We have talked and talked with our ISP and they swear up and down that the router is configured to forward port 80 stuff to our web server and that if it isn't accessible, then it's a problem with the way our IIS is set up, either permissions, or basic setup.
Like I said, I'm new at dealing with IIS so if I'm not being real clear, it's because I'm still in the learning phase. I will try to get the answers you need in a timely manner. lol
Thanks for the help so far.
January 28th, 2004, 12:36 PM
Not running your own internal DNS servers partly explains this problem. Since you have no DNS server to translate domain names into IP addresses, presumably the computer with the Internet connection forwards all DNS queries to the ISP's DNS server. Therefore, when you type in the domain name into your browser on the local network, the ISP's DNS server tries to translate the domain into the IP address, but is unable to do so, because of a problem yet to be discovered.
I think that as soon as you are able to access the domain externally you will also be able to access the website internally by using the domain name.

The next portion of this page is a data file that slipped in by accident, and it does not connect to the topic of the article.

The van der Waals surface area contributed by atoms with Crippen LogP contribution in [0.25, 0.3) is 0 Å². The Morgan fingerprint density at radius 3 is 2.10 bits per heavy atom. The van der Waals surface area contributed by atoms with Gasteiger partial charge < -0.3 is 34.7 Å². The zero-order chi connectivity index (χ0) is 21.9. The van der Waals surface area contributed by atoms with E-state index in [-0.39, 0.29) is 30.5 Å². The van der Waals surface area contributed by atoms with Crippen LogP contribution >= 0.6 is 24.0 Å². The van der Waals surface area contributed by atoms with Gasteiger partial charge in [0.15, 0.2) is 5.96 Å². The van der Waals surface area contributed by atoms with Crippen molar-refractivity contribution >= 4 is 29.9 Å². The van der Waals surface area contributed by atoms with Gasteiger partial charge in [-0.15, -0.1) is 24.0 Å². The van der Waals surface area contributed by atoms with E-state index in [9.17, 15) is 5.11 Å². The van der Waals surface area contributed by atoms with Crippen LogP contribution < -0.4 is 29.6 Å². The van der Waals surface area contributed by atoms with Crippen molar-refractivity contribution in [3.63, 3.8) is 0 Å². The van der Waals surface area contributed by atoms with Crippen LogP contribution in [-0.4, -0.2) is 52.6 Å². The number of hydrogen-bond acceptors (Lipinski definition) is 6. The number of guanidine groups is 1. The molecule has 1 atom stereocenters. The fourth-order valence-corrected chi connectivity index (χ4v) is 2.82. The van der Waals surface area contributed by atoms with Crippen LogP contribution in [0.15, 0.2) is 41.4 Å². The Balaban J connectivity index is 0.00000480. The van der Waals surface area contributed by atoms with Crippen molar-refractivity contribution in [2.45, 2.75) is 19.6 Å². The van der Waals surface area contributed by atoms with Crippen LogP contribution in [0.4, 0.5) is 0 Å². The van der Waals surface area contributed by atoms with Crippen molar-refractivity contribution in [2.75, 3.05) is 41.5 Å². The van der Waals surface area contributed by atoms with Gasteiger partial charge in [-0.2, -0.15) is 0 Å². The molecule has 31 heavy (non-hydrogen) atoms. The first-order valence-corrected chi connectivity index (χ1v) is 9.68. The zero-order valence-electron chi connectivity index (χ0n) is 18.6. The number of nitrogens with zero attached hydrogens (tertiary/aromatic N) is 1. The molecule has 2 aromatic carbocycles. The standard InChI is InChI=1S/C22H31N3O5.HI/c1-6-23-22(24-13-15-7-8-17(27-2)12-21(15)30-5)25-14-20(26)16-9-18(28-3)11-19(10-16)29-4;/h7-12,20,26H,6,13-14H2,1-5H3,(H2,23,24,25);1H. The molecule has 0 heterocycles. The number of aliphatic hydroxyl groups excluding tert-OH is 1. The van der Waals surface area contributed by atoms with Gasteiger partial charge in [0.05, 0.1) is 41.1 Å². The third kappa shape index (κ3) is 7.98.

Do you know what the external IP address of the router is? Can you try pinging it from an external pc?
Also, can you access the admin pages for the router, and check if the ISP have correctly set up port mapping, to map all external connections to the internal web server on port 80?
Finally, why don't you go to http://grc.com/default.htm and click on Shields UP (about halfway down the page). Click the Proceed button and click Common Ports. It will then probe your router to see if any of the ports are open. Hopefully, it should say that port 80 is open.
January 28th, 2004, 01:21 PM
We have a range of IP's from .185 to .190...when I did the shields up test, it gave me an IP addy of .34 which had port 80 closed.
I can ping the .34 IP but not any of the other ranged IP's.
We cannot access the router. This is managed by the ISP and as far as I know, only they have the user/pass for it.
January 28th, 2004, 01:43 PM
Try running the shields up test from the web server itself and see if port 80 is open.